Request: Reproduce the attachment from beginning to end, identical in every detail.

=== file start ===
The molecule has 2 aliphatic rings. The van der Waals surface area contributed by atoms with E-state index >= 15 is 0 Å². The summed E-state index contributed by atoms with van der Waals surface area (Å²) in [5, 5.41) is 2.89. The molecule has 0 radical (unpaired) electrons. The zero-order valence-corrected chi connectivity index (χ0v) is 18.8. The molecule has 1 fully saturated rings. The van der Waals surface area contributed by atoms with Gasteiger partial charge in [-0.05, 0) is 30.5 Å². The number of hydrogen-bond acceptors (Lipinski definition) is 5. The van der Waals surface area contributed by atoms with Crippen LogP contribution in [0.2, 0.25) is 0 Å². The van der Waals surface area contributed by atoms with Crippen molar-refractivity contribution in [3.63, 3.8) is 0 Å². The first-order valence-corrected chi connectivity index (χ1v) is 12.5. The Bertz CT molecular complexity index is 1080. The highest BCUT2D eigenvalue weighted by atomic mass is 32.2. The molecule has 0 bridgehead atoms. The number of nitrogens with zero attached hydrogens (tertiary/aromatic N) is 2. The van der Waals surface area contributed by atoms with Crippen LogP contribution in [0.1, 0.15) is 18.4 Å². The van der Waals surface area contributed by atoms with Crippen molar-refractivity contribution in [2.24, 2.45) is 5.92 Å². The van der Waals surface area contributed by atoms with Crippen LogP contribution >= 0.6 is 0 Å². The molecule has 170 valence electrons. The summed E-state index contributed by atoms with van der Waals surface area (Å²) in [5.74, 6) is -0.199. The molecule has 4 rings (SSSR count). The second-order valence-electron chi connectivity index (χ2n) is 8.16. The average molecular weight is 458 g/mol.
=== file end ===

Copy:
The molecule has 2 aliphatic rings. The van der Waals surface area contributed by atoms with E-state index >= 15 is 0 Å². The summed E-state index contributed by atoms with van der Waals surface area (Å²) in [5, 5.41) is 2.89. The molecule has 0 radical (unpaired) electrons. The zero-order valence-corrected chi connectivity index (χ0v) is 18.8. The molecule has 1 fully saturated rings. The van der Waals surface area contributed by atoms with Gasteiger partial charge in [-0.05, 0) is 30.5 Å². The number of hydrogen-bond acceptors (Lipinski definition) is 5. The van der Waals surface area contributed by atoms with Crippen LogP contribution in [0.2, 0.25) is 0 Å². The van der Waals surface area contributed by atoms with Crippen molar-refractivity contribution in [3.63, 3.8) is 0 Å². The first-order valence-corrected chi connectivity index (χ1v) is 12.5. The Bertz CT molecular complexity index is 1080. The highest BCUT2D eigenvalue weighted by atomic mass is 32.2. The molecule has 0 bridgehead atoms. The number of nitrogens with zero attached hydrogens (tertiary/aromatic N) is 2. The van der Waals surface area contributed by atoms with Crippen LogP contribution in [0.1, 0.15) is 18.4 Å². The van der Waals surface area contributed by atoms with Crippen molar-refractivity contribution in [2.24, 2.45) is 5.92 Å². The van der Waals surface area contributed by atoms with Crippen LogP contribution >= 0.6 is 0 Å². The molecule has 170 valence electrons. The summed E-state index contributed by atoms with van der Waals surface area (Å²) in [5.74, 6) is -0.199. The molecule has 4 rings (SSSR count). The second-order valence-electron chi connectivity index (χ2n) is 8.16. The average molecular weight is 458 g/mol.